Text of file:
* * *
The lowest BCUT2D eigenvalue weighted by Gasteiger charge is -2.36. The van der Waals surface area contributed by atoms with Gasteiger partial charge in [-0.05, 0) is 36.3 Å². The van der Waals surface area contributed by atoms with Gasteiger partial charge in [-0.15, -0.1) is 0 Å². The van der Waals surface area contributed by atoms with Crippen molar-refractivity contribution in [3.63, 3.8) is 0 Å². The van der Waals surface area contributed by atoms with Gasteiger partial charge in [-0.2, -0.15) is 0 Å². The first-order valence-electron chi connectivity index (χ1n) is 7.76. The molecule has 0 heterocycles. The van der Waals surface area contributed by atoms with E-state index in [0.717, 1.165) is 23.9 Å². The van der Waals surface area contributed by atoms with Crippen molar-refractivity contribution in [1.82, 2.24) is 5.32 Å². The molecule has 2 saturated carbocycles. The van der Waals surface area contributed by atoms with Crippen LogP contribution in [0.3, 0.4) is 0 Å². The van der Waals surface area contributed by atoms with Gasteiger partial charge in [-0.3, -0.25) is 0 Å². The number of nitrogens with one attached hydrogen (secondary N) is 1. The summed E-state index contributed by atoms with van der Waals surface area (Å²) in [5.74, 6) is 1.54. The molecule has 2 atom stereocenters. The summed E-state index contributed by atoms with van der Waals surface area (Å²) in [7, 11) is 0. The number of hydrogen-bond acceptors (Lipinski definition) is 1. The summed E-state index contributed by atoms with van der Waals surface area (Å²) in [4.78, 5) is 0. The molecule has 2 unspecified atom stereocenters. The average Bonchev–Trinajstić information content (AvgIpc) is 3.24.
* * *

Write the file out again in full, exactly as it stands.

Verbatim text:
The lowest BCUT2D eigenvalue weighted by Gasteiger charge is -2.36. The van der Waals surface area contributed by atoms with Gasteiger partial charge in [-0.05, 0) is 36.3 Å². The van der Waals surface area contributed by atoms with Gasteiger partial charge in [-0.15, -0.1) is 0 Å². The van der Waals surface area contributed by atoms with Crippen molar-refractivity contribution in [3.63, 3.8) is 0 Å². The van der Waals surface area contributed by atoms with Gasteiger partial charge in [-0.2, -0.15) is 0 Å². The first-order valence-electron chi connectivity index (χ1n) is 7.76. The molecule has 0 heterocycles. The van der Waals surface area contributed by atoms with E-state index in [0.717, 1.165) is 23.9 Å². The van der Waals surface area contributed by atoms with Crippen molar-refractivity contribution in [1.82, 2.24) is 5.32 Å². The molecule has 2 saturated carbocycles. The van der Waals surface area contributed by atoms with Crippen LogP contribution in [0.3, 0.4) is 0 Å². The van der Waals surface area contributed by atoms with Gasteiger partial charge in [-0.3, -0.25) is 0 Å². The number of nitrogens with one attached hydrogen (secondary N) is 1. The summed E-state index contributed by atoms with van der Waals surface area (Å²) in [5.74, 6) is 1.54. The molecule has 2 atom stereocenters. The summed E-state index contributed by atoms with van der Waals surface area (Å²) in [7, 11) is 0. The number of hydrogen-bond acceptors (Lipinski definition) is 1. The summed E-state index contributed by atoms with van der Waals surface area (Å²) in [4.78, 5) is 0. The molecule has 2 unspecified atom stereocenters. The average Bonchev–Trinajstić information content (AvgIpc) is 3.24.